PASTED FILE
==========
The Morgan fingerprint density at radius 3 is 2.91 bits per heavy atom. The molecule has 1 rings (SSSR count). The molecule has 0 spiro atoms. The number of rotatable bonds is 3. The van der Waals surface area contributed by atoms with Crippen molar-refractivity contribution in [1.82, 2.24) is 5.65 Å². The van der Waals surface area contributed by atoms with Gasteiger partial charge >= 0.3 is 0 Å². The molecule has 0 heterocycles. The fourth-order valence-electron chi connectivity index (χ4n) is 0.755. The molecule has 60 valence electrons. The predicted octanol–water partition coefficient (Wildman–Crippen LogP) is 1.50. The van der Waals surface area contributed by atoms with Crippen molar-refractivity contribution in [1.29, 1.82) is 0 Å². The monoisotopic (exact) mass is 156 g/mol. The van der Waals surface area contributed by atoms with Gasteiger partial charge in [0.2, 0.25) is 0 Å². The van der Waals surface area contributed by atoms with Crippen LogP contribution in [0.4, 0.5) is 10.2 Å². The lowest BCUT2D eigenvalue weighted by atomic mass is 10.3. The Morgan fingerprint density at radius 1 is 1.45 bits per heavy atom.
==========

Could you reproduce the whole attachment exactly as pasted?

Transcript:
The Morgan fingerprint density at radius 3 is 2.91 bits per heavy atom. The molecule has 1 rings (SSSR count). The molecule has 0 spiro atoms. The number of rotatable bonds is 3. The van der Waals surface area contributed by atoms with Crippen molar-refractivity contribution in [1.82, 2.24) is 5.65 Å². The van der Waals surface area contributed by atoms with Gasteiger partial charge >= 0.3 is 0 Å². The molecule has 0 heterocycles. The fourth-order valence-electron chi connectivity index (χ4n) is 0.755. The molecule has 60 valence electrons. The predicted octanol–water partition coefficient (Wildman–Crippen LogP) is 1.50. The van der Waals surface area contributed by atoms with Crippen molar-refractivity contribution in [1.29, 1.82) is 0 Å². The monoisotopic (exact) mass is 156 g/mol. The van der Waals surface area contributed by atoms with Gasteiger partial charge in [0.2, 0.25) is 0 Å². The van der Waals surface area contributed by atoms with Crippen LogP contribution in [0.4, 0.5) is 10.2 Å². The lowest BCUT2D eigenvalue weighted by atomic mass is 10.3. The Morgan fingerprint density at radius 1 is 1.45 bits per heavy atom.